Biden’s foreign trip takes serious turn with missile incident on NATO territory


Biden G20
U.S. President Joe Biden pauses as he speaks during the Partnership for Global Infrastructure and Investment meeting at the G20 summit, Tuesday, Nov. 15, 2022, in Nusa Dua, Bali, Indonesia. (AP Photo/Alex Brandon) Alex Brandon/AP

Biden’s foreign trip takes serious turn with missile incident on NATO territory

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President Joe Biden‘s trip abroad took a serious turn after NATO ally Poland reported that a “Russian-made” missile had killed two people near its border with Ukraine.

Senior U.S. intelligence officials later indicated the missile had been fired by Ukraine as it defended itself against a Russian aerial assault, which hit three major cities and targeted civilian infrastructure. But the development provided the Group of 20 leaders summit, this year hosted by Indonesia, with the opportunity to reassert its relevance as the war cast a shadow over former President Donald Trump‘s highly anticipated 2024 campaign announcement.


The Russia-produced missile explosion in the rural Polish town of Przewodow upended the last day of the G-20 summit, with Biden convening an emergency meeting of the Group of Seven and NATO countries with him in Bali, and speculation ran rampant about its ramifications under Article 5 of the NATO treaty.

In a demonstration of unity, the G-7 and NATO nations in Asia drafted a joint statement condemning Russia’s “barbaric” first offensive since its Kherson retreat, decimating three residential buildings in the capital Kyiv during the attack.

But the G-7 and NATO blocs also endorsed an investigation into the Przewodow incident. Polish President Andrzej Duda eventually confirmed the deaths were an “unfortunate accident.”

“It’s merciless. It’s way over the top what they’re doing,” Biden said Wednesday before his G-20 sideline meeting with new British Prime Minister Rishi Sunak of Russia’s barrage. Biden had earlier described the wider missile strikes as “totally unconscionable” during remarks delivered after the G-7 and NATO talks.

The situation in Poland coincided with concerns about the future of the G-20, an intergovernmental organization that grew during the great recession thanks to a unifying economic rationale but has become an uneasy alliance with China and Russia’s membership amid the latter’s war in Ukraine. Indonesian President Joko Widodo arguably punctuated the organization’s weakness, referring to it as “an economic forum, a financial forum, and diplomat forum, not a political forum” when he was asked about Poland.

Critics had been skeptical that the G-20 would denounce Russia’s war in Ukraine in its concluding declaration. But after Ukrainian President Volodymyr Zelensky and Russian Foreign Minister Sergey Lavrov traded rhetorical barbs, Zelensky virtually, the organization agreed to include that “most members” disapproved of the conflict. The declaration additionally castigated the Russian invasion on economic grounds, the fighting contributing to energy and food shortages worldwide and exacerbating the risk of a global recession.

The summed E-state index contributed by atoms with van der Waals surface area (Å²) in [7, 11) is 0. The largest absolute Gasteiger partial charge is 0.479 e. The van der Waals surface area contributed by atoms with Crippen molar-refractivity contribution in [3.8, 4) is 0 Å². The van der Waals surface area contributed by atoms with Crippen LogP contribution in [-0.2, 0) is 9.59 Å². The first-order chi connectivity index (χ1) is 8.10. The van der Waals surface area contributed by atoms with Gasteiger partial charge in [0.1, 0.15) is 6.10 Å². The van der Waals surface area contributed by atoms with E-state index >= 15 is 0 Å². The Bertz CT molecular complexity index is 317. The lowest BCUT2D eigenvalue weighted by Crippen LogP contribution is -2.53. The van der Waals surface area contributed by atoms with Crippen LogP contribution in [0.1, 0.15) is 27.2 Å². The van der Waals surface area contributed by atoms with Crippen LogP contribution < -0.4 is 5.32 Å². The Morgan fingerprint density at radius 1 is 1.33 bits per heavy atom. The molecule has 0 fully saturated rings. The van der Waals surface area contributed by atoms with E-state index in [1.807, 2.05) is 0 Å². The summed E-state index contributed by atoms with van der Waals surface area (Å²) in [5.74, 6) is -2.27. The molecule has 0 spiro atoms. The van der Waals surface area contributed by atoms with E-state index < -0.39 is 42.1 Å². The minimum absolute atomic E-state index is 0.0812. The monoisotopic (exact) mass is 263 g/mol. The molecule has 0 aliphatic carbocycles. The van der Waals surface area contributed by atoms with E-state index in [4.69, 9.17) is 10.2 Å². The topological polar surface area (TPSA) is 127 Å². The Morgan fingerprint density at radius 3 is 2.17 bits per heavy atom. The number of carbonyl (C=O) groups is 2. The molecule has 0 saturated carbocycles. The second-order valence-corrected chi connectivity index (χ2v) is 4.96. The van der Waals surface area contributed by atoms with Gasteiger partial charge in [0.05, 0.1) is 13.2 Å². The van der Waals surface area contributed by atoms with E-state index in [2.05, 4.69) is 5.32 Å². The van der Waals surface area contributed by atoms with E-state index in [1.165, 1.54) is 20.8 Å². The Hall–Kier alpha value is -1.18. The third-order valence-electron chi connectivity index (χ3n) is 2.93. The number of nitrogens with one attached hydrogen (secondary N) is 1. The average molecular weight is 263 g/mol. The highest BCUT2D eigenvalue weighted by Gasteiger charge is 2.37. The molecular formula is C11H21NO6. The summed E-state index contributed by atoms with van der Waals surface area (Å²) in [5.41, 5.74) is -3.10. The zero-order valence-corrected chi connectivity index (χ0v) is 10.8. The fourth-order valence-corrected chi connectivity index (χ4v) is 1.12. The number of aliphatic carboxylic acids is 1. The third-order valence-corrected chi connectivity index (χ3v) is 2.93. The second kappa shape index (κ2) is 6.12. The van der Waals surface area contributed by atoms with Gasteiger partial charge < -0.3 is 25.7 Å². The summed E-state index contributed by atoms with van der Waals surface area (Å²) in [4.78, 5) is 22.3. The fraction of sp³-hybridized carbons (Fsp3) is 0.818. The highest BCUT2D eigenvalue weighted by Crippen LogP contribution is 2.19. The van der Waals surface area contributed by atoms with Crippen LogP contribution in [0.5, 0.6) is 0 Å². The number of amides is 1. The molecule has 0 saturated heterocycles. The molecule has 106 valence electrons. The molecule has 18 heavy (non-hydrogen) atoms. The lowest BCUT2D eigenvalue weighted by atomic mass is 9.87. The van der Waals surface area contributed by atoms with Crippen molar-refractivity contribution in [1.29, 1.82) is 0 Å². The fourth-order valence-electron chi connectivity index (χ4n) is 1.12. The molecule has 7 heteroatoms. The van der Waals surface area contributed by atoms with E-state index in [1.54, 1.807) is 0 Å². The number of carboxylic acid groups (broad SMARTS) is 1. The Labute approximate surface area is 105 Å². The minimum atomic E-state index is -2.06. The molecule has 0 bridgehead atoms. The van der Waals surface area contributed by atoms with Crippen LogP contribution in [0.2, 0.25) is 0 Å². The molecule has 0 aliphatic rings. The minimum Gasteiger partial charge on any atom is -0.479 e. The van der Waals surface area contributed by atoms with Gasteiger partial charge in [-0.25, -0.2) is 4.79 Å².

As Biden makes his way back to Washington, D.C., the Polish issue overseas simultaneously created a striking split-screen with the political news of the day at home. Biden had been originally scheduled to participate in a mangrove planting ceremony at the same time Trump launched his third presidential bid. Instead, Biden, who had been mocked online for skipping the G-20 gala dinner the previous night, appeared in command and measured, despite a couple of his characteristic verbal missteps.

Although Biden’s campaign social media accounts pounced on Trump’s decision, underscoring how he had “failed” America, the current president adopted a more understated approach in person.

“Not really,” Biden said during the delayed mangrove event when asked if he had a reaction to Trump.

Independent political analyst Dan Schnur had predicted Biden would be “overshadowed” by Trump’s announcement, contending there was “nothing to be gained” by the incumbent engaging with his predecessor.

“Better for his message to be that of an international leader than a partisan politician,” the communications director of John McCain’s (R-AZ) 2000 presidential campaign and the University of Southern California-Los Angeles Times state poll founder said.

Former Democratic strategist Sandy Maisel advised Biden to act as he did in Indonesia upon his return to the White House, acknowledging Trump’s bid but “largely” ignoring it.


“He should say something like, ‘The Republicans can decide who their nominee will be. I don’t want to influence their free exercise of their democratic rights,'” the Colby College visiting politics instructor and one-time candidate said.

“From a strategic point of view, I think the Republicans are making enough of a mess of internal politics — look at congressional conference elections — because of Trump that the Democrats should just leave them to it,” he added.

© 2022 Washington Examiner

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